None of us thinks that we’re perfect, but we do tend to think that we know perfectly. We feel that we aren’t wrong in our convictions, only that we don’t follow through on them. While yes, we probably do know better than we behave, perhaps we should also consider that if we actually did know better, our behavior would follow suit.
John 3:3- Except a man be born again, he cannot see the kingdom of God
Jonah 3:10, 4:1And God saw their works, that they turned from their evil way; and God repented of the evil, that he had said that he would do unto them; and he did it not. But it displeased Jonah exceedingly, and he was very angry.

We Have Emotional Blockers to Our Growth

Which is worse, to admit that one was wrong, or to remain being wrong? Obviously the latter, yet I think all of us can readily recall moments where we refused to admit that we were in error, even though in our heart of hears we knew that we were.
And each of us probably knows what the root cause of our stubbornness is pride, pure and simple. The solution is also simple: to let go of that pride.
Or perhaps I should say, the solution is simple to write, not necessarily to do! Indeed, I wish to maintain utmost respect for just how difficult an undertaking it is to admit that one was wrong.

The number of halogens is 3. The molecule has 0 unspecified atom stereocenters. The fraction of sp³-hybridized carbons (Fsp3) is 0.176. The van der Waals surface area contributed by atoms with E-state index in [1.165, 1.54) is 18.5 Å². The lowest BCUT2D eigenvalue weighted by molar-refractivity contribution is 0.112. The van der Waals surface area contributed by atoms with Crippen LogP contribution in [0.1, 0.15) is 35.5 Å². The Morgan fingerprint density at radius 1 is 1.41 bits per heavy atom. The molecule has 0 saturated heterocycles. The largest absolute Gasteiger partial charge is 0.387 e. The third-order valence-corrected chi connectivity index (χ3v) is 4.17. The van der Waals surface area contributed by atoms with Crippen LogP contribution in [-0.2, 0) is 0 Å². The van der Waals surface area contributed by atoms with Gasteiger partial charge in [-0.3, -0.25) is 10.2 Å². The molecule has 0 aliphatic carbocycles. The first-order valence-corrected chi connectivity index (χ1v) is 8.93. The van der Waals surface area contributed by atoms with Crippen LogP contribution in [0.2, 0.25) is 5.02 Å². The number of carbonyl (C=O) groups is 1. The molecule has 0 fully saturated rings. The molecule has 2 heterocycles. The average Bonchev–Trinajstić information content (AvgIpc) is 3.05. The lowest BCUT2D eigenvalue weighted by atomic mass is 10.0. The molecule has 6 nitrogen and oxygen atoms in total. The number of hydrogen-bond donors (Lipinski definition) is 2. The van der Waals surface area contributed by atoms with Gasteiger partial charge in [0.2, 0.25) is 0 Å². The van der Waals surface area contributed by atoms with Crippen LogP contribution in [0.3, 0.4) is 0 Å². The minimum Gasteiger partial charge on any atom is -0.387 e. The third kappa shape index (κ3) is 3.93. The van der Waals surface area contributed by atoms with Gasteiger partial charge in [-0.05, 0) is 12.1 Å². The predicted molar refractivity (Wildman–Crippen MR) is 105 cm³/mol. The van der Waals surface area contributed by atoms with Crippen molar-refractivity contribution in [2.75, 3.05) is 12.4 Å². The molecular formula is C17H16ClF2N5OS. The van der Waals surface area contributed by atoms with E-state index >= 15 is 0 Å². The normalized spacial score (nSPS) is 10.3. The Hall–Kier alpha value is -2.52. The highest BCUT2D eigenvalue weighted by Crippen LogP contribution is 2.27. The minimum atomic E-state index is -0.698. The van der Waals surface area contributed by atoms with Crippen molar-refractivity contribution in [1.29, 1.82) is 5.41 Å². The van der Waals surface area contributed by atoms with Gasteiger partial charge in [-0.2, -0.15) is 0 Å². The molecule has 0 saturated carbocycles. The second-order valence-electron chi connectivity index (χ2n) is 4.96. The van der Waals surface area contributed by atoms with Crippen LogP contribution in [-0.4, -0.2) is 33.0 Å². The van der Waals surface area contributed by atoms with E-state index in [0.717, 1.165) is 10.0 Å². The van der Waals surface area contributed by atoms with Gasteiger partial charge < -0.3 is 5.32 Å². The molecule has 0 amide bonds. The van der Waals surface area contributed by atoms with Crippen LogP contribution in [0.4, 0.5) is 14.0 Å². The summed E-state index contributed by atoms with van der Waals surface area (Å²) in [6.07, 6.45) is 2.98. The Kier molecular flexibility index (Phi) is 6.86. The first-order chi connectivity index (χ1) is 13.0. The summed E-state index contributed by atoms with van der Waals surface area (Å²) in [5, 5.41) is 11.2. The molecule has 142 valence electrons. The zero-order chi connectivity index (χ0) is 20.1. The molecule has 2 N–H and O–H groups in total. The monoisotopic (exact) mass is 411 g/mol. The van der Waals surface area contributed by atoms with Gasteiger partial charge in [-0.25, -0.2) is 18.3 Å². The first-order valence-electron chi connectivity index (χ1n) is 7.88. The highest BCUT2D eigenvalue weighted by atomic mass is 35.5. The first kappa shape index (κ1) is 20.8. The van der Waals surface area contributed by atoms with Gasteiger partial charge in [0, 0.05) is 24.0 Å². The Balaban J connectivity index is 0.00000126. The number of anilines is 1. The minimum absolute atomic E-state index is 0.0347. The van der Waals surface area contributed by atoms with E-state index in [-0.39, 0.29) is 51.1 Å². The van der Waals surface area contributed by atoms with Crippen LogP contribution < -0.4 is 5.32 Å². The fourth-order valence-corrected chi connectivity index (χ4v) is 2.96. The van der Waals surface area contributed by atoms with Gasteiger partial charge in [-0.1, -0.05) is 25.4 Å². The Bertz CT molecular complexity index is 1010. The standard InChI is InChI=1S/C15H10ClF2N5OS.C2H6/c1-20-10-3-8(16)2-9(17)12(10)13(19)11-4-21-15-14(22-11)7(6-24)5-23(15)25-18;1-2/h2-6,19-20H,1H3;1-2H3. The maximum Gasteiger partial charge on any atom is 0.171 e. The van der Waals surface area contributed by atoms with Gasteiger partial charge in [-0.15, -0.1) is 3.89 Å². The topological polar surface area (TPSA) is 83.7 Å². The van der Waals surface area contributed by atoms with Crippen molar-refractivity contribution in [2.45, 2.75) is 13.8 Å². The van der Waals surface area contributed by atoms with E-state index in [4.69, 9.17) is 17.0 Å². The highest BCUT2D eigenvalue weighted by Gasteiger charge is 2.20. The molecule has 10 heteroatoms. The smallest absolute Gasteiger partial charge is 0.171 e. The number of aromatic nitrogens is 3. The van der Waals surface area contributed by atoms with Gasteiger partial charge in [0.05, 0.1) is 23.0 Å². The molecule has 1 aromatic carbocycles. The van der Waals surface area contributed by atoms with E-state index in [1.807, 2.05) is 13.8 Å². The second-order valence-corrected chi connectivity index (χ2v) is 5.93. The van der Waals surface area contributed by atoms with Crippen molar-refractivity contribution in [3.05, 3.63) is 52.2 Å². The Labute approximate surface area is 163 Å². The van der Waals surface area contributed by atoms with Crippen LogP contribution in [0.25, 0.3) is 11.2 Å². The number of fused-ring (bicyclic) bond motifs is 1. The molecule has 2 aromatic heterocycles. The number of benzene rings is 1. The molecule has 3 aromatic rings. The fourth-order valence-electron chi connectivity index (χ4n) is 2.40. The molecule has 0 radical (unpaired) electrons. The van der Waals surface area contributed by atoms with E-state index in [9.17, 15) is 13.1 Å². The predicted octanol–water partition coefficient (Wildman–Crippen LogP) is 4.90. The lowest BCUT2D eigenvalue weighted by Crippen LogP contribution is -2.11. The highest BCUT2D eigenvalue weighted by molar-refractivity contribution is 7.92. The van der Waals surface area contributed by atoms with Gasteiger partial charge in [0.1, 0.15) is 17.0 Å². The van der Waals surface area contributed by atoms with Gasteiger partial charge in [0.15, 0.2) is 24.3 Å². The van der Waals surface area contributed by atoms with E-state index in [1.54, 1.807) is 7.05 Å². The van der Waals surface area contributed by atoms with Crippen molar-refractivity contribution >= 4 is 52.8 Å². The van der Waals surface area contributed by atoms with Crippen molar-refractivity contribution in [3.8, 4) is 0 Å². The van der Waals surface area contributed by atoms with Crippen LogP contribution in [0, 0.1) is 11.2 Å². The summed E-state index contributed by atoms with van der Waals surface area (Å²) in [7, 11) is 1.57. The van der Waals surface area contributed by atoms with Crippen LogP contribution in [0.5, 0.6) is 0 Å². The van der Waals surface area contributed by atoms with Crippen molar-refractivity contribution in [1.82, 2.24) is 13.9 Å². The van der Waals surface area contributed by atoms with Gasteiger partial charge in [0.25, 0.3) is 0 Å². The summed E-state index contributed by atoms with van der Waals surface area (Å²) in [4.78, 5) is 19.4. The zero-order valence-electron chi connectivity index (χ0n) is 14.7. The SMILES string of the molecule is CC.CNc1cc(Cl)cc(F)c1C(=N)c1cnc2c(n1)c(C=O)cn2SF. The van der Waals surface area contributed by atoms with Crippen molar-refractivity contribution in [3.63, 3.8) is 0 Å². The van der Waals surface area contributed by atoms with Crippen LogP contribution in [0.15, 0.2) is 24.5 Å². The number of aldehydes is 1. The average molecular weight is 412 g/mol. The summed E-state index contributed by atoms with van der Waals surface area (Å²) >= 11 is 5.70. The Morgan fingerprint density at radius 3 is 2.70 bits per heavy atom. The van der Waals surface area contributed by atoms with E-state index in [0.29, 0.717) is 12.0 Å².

When we recognize this wall of pride in another person, or even in our own selves, we should be very sensitive about it. There could very well be a wound that is tucked behind that wall. The mind often has a very good reason for not wanting to admit its faults. Perhaps one was made to feel great shame as a child, and a part of them is afraid that confessing an error will subject them to that horrible pain once more.
Yes, one still needs to let go of their pride, one still needs to let go of misconceptions to embrace higher truth, but let us be gentle as we invite the refiner’s fire.
Isaiah 1:25- And I will turn my hand upon thee, and purely purge away thy dross, and take away all thy tin.

Releasing Misconceptions is Not Letting Go of God

Many of us might be afraid to sin against the God of our childhood. We might feel that if we say we believed something incorrectly, than we are saying that all our beliefs were incorrect.
I think of the man who was blind from birth, whom Jesus sent to wash in the pool of Siloam and then received his sight. His entire perspective was literally changed in an instant! However when the Pharisees heard of it, and how the man maintained that it was Christ who had healed him, they cast him out of the synagogue. He was no longer welcome in the worship of his youth. Isn’t that what we’re afraid of as well?